Germany is Officially the First Country to Ban 'Chick Grinding'
When vegans are asked the very common question of why they refrain from eating dairy products or eggs since the animals involved are technically not being killed in the process, the reasons are never few.
One of the main arguements, in terms of eggs however, is the treatment of chickens within the egg industry. With dozens of chickens cramped into tiny cages with no access to sunlight and being subject to the inhumane practice of de-beaking, many animal rights activists associate eggs with the mistreatment of chickens. For the eggs that are hatched, however, the male chicks are subjected to a completely different fate. They are killed by the very common practice of being ground up alive–or sometimes suffocated, due to not being seen as ‘worthwhile’ to keep as they cannot lay eggs.
While the killing of these male chicks is far from being the only problematic issue within the egg industry, most animal rights activists have learned to take small steps as they come, and treat reforms as victories. For that reason, it was welcome news when Germany announced that it had been working with scientists and animal rights advocates to find a solution to this slaughter of male chicks.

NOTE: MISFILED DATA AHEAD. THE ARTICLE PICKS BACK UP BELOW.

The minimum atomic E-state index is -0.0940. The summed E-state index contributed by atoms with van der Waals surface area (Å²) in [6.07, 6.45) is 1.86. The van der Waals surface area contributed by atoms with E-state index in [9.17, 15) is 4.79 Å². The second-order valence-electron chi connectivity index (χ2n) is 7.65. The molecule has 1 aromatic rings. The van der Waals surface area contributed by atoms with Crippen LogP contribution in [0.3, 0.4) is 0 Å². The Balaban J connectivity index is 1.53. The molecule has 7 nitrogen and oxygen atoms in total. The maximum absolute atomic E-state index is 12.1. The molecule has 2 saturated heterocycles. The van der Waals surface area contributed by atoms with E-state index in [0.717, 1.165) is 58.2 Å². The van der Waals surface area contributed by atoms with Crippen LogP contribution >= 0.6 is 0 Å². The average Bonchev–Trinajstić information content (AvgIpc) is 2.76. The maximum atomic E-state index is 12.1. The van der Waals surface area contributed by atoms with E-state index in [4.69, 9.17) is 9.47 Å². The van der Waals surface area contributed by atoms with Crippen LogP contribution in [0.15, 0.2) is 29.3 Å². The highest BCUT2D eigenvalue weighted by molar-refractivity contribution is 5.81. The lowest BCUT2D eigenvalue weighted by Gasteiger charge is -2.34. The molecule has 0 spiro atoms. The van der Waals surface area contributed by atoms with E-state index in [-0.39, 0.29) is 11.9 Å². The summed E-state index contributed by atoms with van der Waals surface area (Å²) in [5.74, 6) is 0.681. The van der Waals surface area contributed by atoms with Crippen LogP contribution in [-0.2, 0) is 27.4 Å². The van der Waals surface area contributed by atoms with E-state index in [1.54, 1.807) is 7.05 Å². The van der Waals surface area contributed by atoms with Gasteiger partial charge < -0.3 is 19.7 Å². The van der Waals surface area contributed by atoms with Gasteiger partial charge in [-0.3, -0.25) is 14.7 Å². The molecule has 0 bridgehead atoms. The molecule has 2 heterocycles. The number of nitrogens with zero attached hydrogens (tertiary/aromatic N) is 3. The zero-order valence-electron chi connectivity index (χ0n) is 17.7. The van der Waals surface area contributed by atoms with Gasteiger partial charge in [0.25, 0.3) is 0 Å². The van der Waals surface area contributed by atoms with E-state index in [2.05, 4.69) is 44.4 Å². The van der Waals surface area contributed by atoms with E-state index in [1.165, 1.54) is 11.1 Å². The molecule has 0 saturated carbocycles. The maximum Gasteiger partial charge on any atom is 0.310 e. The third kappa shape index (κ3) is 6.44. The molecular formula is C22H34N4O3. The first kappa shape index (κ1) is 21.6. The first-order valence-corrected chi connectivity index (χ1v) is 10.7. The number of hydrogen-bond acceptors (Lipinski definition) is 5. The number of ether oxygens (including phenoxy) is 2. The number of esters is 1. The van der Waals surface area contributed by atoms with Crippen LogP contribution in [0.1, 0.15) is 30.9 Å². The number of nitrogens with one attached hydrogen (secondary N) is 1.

The solution is a newly created technology that will be able to determine the chick of the fertilized egg before the actual process of development begins. This would then lead to the removal of all eggs that were identified as male from the batch, leaving only the female eggs to be hatched.
While the fate of those female chicks and chickens is by no means less disheartening, Germany have at least banned one aspect of senseless killing in their egg industry–saving up to an estimated 45 million male chicks born into the their egg industry every year.
Germany’s Agricultural Minister Christian Schmidt has stated that the practice of chick shredding should be phased out completely by 2017.
While there is yet to be any reform for the treatment of laying hens, this decision still marks a progressive step in ending some needless suffering present in the industry, and the hope is that it will cause a ripple effect and other countries will soon follow suit.
Photo Credit: http://www.zmescience.com/